Syrian orphan sorry to hear North American childhoods ruined by enjoyable film about ghosts
KILIS, TURKEY—Zadan al-Khoury, an 8-year-old Syrian orphan whose parents were instantly killed in a rocket attack this past spring and who now lives in a dingy Turkish orphanage that's been blown up and rebuilt three times, says he's deeply sorry to hear that so many North American childhoods have been completely ruined by the recent remake of the classic and beloved film Ghostbusters.
"It must be very hard," says al-Khoury, who hasn't seen his younger brother in months and says every new morning brings an increasing sense of certainty that he's dead. "I think of all those 38-year-old men named Sean who enjoyed comfortable, middle-class upbringings with sleepover camp, fancy videogames, and pants that fit, and then BOOM – out of nowhere, a lighthearted piece of entirely optional mainstream entertainment comes along and somehow rips it all away."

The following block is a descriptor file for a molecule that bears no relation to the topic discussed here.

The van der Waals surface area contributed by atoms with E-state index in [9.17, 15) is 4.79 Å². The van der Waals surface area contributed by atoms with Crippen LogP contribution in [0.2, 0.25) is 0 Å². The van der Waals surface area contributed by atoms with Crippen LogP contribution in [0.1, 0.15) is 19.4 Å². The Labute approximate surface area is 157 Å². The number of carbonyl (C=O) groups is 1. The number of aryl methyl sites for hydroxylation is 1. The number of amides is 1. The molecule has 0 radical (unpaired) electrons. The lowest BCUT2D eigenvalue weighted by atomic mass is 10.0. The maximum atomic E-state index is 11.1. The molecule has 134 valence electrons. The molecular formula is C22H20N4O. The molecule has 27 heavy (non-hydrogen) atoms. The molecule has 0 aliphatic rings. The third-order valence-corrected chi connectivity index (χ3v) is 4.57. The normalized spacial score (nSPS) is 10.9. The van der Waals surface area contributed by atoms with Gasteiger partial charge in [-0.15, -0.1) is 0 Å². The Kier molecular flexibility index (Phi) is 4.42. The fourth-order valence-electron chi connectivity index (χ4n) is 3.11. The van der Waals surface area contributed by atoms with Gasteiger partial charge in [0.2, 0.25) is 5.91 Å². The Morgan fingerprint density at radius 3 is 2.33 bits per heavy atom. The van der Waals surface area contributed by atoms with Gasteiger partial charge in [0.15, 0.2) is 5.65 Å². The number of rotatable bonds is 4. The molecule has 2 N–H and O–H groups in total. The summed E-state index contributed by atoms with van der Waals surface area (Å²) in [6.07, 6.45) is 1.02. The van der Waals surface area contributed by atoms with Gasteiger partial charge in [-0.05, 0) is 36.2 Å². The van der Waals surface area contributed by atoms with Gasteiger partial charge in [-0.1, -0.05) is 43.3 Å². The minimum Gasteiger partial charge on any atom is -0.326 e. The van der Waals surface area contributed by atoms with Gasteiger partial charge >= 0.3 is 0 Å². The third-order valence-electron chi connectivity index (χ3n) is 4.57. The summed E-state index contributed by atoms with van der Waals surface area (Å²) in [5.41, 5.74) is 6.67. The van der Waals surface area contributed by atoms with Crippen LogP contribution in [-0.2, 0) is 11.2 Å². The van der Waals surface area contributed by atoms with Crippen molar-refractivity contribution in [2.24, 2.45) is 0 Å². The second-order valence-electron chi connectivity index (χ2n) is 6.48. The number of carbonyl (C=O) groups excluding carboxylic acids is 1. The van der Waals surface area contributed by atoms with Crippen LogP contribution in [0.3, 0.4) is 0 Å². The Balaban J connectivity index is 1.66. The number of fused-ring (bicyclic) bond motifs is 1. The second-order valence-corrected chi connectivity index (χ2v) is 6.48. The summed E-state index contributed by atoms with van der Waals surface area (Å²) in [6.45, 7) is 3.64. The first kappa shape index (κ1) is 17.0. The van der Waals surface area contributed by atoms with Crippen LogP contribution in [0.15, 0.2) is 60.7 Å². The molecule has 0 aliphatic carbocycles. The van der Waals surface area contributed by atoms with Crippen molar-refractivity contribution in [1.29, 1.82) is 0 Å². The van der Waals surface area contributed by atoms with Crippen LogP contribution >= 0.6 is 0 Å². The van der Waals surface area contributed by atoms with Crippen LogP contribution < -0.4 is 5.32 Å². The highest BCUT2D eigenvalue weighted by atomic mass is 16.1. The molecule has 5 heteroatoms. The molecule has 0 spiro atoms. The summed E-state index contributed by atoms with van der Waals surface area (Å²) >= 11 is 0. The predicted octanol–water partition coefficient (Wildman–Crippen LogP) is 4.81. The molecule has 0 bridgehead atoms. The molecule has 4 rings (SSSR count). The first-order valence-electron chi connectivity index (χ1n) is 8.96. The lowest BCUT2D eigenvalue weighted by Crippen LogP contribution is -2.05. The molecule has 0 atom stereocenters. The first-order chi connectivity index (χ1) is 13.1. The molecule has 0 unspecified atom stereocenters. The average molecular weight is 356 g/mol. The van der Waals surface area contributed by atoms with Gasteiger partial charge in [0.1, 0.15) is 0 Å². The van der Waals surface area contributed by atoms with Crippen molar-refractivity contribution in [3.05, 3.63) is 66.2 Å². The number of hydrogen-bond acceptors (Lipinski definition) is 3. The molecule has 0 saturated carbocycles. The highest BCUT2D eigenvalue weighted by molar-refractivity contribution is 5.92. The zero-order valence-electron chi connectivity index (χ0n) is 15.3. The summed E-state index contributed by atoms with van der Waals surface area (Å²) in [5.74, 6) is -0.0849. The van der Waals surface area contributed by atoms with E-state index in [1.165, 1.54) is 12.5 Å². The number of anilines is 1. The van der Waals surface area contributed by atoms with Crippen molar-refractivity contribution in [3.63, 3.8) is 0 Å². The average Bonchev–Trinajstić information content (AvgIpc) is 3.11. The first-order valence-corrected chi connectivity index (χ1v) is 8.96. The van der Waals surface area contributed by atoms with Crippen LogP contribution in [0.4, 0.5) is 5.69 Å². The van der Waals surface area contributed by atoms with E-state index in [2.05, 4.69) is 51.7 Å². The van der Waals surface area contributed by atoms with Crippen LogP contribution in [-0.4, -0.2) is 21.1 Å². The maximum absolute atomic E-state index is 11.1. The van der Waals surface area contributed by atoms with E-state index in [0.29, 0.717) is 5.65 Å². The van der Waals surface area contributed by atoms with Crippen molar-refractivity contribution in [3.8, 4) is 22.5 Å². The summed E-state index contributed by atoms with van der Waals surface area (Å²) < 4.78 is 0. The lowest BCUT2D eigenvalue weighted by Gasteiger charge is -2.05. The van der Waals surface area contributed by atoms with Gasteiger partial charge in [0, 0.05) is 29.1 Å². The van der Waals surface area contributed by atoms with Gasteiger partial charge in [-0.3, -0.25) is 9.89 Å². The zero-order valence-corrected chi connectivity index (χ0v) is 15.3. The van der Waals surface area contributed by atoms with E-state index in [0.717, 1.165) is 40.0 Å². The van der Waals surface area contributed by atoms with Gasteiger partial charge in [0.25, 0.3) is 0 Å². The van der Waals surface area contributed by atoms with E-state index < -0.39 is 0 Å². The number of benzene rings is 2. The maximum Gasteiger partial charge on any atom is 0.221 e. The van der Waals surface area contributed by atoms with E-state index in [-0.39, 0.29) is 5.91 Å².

- RELATED: Misogynist men lobby to have Ghostbusters title changed to Ghostbustresses
- RELATED: Rejected Pixar short film ideas
- RELATED: Guide to Captain America by someone who didn't fall asleep
al-Khoury, who had been amusing himself with a flattened Pepsi can yesterday for a luxurious 15 minutes before a bomb exploded off the back of a nearby pickup truck and forced him to sprint away barefoot despite not having eaten all day, says he's heard that the specific reason millions of North American childhoods are being so mercilessly destroyed has to do with four women portraying the Ghostbusters instead of four men.
"Gender equality can be so traumatic, I assume," al-Khoury says. "I haven't really had the chance to witness a ton of it, to be honest."
al-Khoury, who at the age of 8 struggles with violent flashbacks, post-traumatic stress disorder, debilitating anxiety and constant insomnia, says he will pray for the North American man-children who are suffering so deeply today in air conditioned theatres everywhere.
"I know what it's like to live with a constant looming threat," he whispers tearfully. "Whether it's terrorism or a talented group of highly capable actresses, these things force you to grow up way too fast."